When Mikah Meyer called on nature for his most epic adventure, it called him back with a life-affirming purpose: to promote his LGBTQ+ Outside Safe Space initiative.
mikah meyer outside safe space portrait
Credit: Ackerman+Gruber

In 2019, Mikah Meyer became the first person to experience all 400-plus U.S. National Park Service sites in a single 200,000-mile swoop. The three-year trek evolved from a bucket list journey to a mission of promoting his LGBTQ+ Outside Safe Space initiative to nearly 70,000 Instagram followers and beyond. 

What sparked your adventure?

MM: My dad passed away from cancer at age 58. We're sold on this idea that we need to wait until age 65 to take long vacations, but I learned not to assume I have that much time. Visiting all of the National Park Service sites was a life dream of mine. I started the trip on the 11th anniversary of my father's death. 

 At first, you didn't identify yourself publicly as gay. Why? 

MM: I was crowdfunding the trip, and when I started in 2016, there was zero representation of gay people in the outdoor recreation industry. LGBTQ+ people often feel unwelcome in this space because for so long, outdoor recreation has been portrayed in a heterosexual light. I thought, "If outdoorsy people don't like gays, they're not going to donate to me and my project if they know I'm gay." That's why I spent the first year of my journey trying to hide that part of myself.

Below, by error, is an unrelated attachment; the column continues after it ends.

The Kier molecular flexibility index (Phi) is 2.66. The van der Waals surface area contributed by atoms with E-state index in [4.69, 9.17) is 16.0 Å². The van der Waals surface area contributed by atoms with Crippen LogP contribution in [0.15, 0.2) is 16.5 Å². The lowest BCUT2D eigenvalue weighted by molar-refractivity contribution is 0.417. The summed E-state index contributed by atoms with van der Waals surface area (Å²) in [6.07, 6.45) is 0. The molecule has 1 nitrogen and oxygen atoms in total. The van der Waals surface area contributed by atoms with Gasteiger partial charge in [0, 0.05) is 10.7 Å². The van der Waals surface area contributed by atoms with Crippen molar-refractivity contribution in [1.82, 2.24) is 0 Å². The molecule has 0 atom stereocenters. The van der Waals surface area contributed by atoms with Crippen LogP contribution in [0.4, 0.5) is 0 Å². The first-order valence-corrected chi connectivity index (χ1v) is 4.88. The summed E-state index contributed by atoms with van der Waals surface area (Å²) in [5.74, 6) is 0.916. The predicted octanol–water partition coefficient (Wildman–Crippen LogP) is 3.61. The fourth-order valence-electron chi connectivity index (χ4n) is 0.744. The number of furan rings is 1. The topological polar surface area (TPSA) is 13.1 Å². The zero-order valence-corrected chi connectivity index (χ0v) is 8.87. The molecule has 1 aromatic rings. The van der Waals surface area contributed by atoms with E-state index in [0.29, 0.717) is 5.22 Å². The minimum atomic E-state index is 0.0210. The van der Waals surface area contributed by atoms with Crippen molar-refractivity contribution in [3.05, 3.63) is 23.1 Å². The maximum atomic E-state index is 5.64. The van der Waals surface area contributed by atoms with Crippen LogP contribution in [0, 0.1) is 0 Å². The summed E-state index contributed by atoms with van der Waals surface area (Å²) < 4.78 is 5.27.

What changed?

MM: People who knew I was gay said, "Mikah, we really need you to be this role model who doesn't exist and to help change the culture." In sort of a beautiful revelation for a Lutheran pastor's son, this idea of vocation really resonated. Those messages inspired me to come up with Outside Safe Space

How does the program work?

MM: It can be hard to know who your allies are when you're on a trail or at a campground. I wanted to create a symbol—a rainbow tree—that provides a clear, nonverbal sign that you're an ally of the LGBTQ+ community. If a person sees a rainbow tree pin or sticker on your backpack or water bottle, they'll know you're a safe person, and they can be themselves around you. I hope we get to a place where it's not needed anymore, but until then, I want the tree to become as ubiquitous as the Nike swoosh. 

What have been the big victories?

MM: Near the end of my national parks journey, I did an Opt Outside campaign with REI. It was the first time in the history of the outdoor recreation industry that an openly gay man was featured in an ad campaign. I also now have sponsorships with Eddie Bauer, Brooks Running, Schwinn Bikes, and CamelBak. But these brands are exceptions in an industry that still largely excludes LGBTQ+ people.

Do you get pushback?

MM: Daily. On social media, I get hate-filled messages from people who often say something along the lines of, "Nature doesn't care if you're gay." And I respond and say, "You're right, nature doesn't care. But you do." Outside Safe Space was created to help people be more like nature. Nature doesn't judge. 

How do you know it's working?

MM: During the pandemic, I ran across Minnesota to launch Outside Safe Space. On the first day, I stopped at a Dairy Queen, and an employee asked me about my rainbow tree shirt. After I explained, she joked that our politics probably differed, but then said, "My daughter has special needs. Whenever we go outside, people treat her different. So I know how you feel, and I hope what you're doing works." 

This conversation has been edited for length and clarity.